By Adam Levin
NEW YORK (Credit.com) As players get ready to snap the football in every college and NFL home town in America, baseball builds up to the crescendo of the World Series and duck hunting season is less than 30 days away in some parts of the country, another kind of contest begins in earnest. Wading their way through billions of dollars of ads and eagerly navigating through fields of auto-malls throughout America, consumers are on the hunt for the best deal on a 2013 model, oblivious to the fact that they, indeed, are the prey.
Yes friends, the end-of-summer auto clearances are beginning in earnest as dealerships across the nation fight to "move metal," making way for the 2014 model year. Dealers are dropping prices and manufacturers are ramping up a new batch of 0% financing deals on many current models.
There's a whole lot of money floating in that new car smell and tucked tidily in the seats. Never forget, in the world of automobiles, the dealer wins by netting as much of your money as possible. Every deal point needs to be carefully thought out and vigorously negotiated. You win by knowing the rules of the sport and making them fight for every dollar.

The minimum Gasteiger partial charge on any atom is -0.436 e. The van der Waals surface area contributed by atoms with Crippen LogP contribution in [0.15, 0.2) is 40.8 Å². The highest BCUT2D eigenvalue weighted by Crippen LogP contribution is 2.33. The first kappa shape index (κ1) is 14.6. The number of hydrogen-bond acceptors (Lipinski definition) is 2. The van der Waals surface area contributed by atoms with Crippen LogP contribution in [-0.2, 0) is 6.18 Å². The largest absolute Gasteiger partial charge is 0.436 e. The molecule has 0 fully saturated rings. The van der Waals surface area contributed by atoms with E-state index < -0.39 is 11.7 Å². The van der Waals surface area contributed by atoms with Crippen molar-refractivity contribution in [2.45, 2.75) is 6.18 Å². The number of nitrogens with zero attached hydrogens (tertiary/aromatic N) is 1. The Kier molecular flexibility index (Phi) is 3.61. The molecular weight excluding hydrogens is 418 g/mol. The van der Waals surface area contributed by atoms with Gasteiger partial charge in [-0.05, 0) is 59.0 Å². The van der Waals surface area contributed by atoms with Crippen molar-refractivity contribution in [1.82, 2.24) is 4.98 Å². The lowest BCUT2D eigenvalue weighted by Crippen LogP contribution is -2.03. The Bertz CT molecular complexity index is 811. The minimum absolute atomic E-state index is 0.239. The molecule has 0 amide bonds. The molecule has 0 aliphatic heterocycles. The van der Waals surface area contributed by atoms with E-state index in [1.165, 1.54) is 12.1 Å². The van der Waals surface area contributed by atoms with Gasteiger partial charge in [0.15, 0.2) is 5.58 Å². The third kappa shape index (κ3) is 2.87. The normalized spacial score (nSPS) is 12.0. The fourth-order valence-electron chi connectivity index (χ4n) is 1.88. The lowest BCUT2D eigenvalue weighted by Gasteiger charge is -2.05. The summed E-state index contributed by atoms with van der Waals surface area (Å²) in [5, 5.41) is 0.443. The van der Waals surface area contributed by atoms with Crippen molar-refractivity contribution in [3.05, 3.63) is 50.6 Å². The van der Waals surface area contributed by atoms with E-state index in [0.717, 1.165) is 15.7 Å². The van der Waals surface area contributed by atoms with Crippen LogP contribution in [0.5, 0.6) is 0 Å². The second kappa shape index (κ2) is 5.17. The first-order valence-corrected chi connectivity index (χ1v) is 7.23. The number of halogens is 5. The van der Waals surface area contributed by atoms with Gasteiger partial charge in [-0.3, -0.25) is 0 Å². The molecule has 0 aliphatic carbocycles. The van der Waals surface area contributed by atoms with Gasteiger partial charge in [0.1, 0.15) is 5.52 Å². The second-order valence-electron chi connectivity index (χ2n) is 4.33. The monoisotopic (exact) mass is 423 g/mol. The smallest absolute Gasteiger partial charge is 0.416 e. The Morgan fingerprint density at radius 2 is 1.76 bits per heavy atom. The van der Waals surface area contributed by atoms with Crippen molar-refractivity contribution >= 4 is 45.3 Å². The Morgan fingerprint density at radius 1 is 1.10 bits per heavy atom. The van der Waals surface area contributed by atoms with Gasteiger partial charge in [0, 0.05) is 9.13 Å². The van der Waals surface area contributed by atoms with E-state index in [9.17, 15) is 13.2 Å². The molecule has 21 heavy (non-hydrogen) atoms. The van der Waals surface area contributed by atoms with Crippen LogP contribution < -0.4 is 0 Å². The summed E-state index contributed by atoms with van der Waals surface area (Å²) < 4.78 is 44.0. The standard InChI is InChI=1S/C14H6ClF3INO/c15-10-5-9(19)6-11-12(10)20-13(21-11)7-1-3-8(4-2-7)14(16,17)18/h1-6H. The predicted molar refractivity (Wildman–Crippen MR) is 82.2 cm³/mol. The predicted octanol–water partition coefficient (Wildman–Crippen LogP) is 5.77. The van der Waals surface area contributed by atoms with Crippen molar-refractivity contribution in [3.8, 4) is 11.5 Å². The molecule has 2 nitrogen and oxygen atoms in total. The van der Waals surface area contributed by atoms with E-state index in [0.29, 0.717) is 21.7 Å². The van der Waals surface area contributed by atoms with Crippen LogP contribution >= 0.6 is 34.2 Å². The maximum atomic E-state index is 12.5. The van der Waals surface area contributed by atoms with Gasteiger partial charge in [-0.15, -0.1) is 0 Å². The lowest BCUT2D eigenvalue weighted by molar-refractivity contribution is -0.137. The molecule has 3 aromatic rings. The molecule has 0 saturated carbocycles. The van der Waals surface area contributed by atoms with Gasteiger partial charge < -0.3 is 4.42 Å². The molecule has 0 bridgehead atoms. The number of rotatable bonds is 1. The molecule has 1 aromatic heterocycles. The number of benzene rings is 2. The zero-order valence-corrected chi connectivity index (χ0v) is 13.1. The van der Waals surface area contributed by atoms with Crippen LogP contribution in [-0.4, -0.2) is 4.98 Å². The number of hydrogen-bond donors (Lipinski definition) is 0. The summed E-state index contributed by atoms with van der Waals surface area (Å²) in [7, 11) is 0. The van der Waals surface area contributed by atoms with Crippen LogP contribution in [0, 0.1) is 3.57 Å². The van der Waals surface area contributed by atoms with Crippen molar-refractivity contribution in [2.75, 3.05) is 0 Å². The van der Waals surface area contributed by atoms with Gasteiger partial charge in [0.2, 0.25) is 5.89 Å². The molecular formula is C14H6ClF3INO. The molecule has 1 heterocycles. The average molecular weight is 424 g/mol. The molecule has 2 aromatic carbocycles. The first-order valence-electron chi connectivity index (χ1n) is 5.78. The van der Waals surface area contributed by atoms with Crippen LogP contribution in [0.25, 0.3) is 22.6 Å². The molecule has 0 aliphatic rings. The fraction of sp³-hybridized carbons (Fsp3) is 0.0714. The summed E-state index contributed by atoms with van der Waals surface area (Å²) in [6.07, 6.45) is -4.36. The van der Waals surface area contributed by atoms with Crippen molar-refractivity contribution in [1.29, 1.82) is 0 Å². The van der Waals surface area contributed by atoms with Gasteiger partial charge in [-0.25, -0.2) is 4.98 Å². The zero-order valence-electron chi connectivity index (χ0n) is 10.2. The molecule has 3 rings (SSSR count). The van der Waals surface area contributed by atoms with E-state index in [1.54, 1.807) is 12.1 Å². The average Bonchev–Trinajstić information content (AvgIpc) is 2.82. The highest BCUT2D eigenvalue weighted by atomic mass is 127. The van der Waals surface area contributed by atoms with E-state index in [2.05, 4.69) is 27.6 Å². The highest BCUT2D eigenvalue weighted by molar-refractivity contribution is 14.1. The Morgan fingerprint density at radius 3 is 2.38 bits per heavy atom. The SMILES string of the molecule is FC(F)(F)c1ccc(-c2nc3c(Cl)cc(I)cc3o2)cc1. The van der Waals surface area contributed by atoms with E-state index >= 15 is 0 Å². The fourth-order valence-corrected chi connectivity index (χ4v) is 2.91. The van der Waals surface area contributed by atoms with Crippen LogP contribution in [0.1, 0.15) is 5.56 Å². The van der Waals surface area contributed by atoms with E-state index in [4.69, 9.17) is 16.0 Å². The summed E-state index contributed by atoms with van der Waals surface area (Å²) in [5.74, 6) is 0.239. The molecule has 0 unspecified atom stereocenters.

While it's true that getting a good price is a big part of the hunt, the biggest, most important, super-secret strategy to turn the stealth hunter (them) into the prey: stand tough and fight to maximize your dollar throughout the process.
If you are borrowing the money, the biggest ticket item will be your car loan. An astounding 80 percent of car buyers finance their vehicle at the dealership. Every one of them is a sitting duck for an aggressive salesman. Dealers have relationships with several banks, including the financing arms of manufacturers, and they earn a fee for every borrower they refer to the bank. The more money you are willing to pay for access to the money, the more money they make.